Perhaps we should take this discussion off line as it’s off topic. Please contact me through my website for more detail.
    Cheers! Jamie

    [Reply]

    Don Bansen Reply:

    Hi Eric –
    I worked in maintenance for Pan Am from 1940 to 1980 at La Guardia and later at JFK. I was a mechanic on the flying boats and did rigging of the flight controls. In 1943 I went in the Navy and at one point was stationed at the Norfolk Naval Air Station where we overhauled PBM’s. I flew as a Flt. Engr. on two deliveries. One to Corpus Christy, Texas and the other to South San Francisco, all over land except the last leg from San Diego to SFO. On the SFO flight we landed at Eagle Mountain Lake in Texas (never could find it on a map later.) However, I don’t remember any of Pan Am clippers flying from NY to Seattle. Of course they flew the other way when they were delivered so it was possible.

    [Reply]

  6. When I was a child living near San Francisco with my widowed mother, two sisters and grandmother I remember that our family would host a Pan American crew member by the name of Bob Stubbs. Although we lost touch with Bob he was often part of our family’s fond memories. Can any one tell me how I can contact Bob or his family. As a point of clarification, our family name was Ojeda, it was changed when my mother remarried.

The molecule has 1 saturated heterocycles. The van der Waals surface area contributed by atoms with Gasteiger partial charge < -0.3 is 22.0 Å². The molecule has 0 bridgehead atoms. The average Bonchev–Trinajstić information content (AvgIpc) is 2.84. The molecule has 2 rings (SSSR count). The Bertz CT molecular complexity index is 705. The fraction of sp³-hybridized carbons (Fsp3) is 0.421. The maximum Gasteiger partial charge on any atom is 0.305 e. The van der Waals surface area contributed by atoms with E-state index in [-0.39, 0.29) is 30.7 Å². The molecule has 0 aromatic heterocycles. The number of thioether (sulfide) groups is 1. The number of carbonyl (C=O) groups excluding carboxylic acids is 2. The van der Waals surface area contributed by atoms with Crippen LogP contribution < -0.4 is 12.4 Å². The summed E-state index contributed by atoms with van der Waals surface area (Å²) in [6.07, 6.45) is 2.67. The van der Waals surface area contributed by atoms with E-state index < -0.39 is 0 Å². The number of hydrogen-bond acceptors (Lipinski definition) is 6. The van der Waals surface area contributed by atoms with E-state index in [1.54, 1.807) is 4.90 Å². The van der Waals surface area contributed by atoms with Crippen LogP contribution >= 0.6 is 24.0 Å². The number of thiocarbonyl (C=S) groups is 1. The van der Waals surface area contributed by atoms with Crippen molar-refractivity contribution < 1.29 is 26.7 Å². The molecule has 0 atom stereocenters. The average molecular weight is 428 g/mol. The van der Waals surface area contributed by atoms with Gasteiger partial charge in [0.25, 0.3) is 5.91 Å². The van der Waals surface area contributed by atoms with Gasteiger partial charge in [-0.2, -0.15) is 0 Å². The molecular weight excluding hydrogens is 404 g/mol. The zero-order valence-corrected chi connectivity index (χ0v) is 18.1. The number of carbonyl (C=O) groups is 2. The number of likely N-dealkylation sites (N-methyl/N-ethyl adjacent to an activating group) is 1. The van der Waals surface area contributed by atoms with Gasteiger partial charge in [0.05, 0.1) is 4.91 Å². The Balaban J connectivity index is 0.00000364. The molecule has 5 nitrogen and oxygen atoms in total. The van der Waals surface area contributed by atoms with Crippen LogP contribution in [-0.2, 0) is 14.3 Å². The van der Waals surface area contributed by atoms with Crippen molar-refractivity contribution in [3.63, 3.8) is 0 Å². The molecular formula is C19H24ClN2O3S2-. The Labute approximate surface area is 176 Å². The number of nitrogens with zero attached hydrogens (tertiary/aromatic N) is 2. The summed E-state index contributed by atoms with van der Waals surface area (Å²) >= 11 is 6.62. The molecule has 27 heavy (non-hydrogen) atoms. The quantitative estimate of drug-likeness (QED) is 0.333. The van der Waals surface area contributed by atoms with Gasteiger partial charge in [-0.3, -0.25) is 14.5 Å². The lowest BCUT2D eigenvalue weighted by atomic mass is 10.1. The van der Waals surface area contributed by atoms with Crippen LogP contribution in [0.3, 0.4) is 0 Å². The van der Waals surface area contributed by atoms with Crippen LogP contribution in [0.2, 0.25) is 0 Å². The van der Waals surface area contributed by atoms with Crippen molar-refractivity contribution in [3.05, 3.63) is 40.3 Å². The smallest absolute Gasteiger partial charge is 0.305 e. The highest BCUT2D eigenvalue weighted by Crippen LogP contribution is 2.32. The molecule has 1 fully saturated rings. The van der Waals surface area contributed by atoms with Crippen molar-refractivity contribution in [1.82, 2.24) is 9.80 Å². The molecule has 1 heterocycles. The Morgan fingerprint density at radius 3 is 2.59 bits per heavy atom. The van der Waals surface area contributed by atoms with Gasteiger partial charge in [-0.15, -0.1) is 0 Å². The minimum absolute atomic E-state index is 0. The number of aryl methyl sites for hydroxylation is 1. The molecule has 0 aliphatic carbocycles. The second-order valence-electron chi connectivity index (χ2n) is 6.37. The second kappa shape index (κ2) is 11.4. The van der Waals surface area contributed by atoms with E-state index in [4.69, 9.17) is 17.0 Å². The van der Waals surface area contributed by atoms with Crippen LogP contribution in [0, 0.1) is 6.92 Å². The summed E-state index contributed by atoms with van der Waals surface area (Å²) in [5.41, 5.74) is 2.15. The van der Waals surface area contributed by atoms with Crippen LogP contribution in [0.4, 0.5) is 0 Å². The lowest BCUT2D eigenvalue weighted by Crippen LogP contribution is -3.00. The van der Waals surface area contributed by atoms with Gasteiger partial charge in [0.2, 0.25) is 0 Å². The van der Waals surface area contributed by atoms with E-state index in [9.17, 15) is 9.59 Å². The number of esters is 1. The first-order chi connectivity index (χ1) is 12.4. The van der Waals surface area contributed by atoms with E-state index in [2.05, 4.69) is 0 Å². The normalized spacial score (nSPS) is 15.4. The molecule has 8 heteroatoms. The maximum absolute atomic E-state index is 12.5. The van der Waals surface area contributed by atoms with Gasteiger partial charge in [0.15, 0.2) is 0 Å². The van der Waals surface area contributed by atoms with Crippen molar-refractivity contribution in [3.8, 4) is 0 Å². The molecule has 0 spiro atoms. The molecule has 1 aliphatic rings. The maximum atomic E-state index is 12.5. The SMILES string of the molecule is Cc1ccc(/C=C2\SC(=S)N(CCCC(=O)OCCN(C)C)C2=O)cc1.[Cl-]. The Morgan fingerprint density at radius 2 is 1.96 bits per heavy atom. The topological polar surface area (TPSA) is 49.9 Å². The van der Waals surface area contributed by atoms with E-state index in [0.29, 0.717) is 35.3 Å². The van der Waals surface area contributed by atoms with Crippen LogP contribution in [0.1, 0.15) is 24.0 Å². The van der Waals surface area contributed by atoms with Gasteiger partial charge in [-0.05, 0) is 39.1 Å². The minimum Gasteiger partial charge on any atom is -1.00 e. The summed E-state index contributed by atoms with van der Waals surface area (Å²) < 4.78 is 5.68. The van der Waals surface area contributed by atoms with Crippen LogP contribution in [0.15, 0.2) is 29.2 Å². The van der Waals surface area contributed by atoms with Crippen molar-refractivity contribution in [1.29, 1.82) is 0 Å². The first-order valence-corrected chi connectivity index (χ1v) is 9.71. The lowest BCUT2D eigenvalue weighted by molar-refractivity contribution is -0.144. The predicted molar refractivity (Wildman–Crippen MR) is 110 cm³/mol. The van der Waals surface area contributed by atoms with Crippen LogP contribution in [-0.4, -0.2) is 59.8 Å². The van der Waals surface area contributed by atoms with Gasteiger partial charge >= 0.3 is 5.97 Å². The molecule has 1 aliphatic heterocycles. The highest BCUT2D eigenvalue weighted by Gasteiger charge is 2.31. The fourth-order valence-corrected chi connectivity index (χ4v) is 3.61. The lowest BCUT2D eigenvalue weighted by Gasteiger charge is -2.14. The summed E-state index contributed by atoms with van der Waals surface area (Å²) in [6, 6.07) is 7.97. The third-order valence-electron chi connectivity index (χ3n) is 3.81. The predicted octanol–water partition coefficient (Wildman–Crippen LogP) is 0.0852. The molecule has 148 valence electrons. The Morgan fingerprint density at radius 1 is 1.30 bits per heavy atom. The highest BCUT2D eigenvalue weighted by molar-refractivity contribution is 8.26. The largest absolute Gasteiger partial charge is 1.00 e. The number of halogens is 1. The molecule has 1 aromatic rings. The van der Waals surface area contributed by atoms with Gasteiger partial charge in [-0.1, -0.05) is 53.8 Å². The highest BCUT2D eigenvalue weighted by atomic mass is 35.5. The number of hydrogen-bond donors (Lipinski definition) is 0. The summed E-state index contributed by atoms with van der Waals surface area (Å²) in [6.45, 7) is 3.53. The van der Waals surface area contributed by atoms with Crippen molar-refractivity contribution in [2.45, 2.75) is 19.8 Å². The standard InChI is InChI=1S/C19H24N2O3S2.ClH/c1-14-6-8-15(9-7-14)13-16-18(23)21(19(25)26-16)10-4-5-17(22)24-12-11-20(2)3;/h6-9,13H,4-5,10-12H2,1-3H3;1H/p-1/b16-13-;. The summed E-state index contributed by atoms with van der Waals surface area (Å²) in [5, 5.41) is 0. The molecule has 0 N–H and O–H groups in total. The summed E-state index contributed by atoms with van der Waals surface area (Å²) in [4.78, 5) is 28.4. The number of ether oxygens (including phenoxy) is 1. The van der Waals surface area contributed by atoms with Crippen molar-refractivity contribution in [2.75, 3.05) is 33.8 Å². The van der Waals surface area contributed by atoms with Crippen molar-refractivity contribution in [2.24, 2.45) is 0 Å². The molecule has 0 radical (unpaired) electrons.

[Reply]

    john ernest gray Reply:

    would like a photo of your flying boat as i make models from balsa wood and can cooy it hanks john

    [Reply]

  7. I have a 20″ x 24″ black and white photo copy of a Pan American Clipper. It has one significant tear on one edge, barely cutting into the picture itself. On the bottom right hand side it says:
    PAN AMERICAN CLIPPER
    PASSING THROUGH GOLDEN GATE
    ON INITIAL FLIGHT
    TO HONOLULU
    APRIL 16, 1935
    I am not positive it is a numeral 6 on the date,
    Anyone interested? I can e-mail a photo.
    Janet R

    [Reply]

    ELMER HARBRON Reply:

    JANET

    WOULD APPRECIATE VERY MUCH A PHOTO OF THE M-130.

    I AM 82 YEARS OLD, SO I GREW UP IN THAT ERA AND HAVE ALWAYS HAD AN INTEREST IN FLYING BOATS.

    I FLY AS A MISSION OBSERVER WITH THE CIVIL AIR PATROL SO I STILL HAVE AN ACTIVE INTEREST IN AVIATION.

    LET ME KNOW WHAT THE POSTAGE IS AND I’LL REIMBURSE YOU.

    THANKS,

    ELMER HARBRON
    815 N. LAWN AVE.
    HAMILTON, OHIO 45013

    [Reply]

    Janet R Reply:

    Hi Elmer,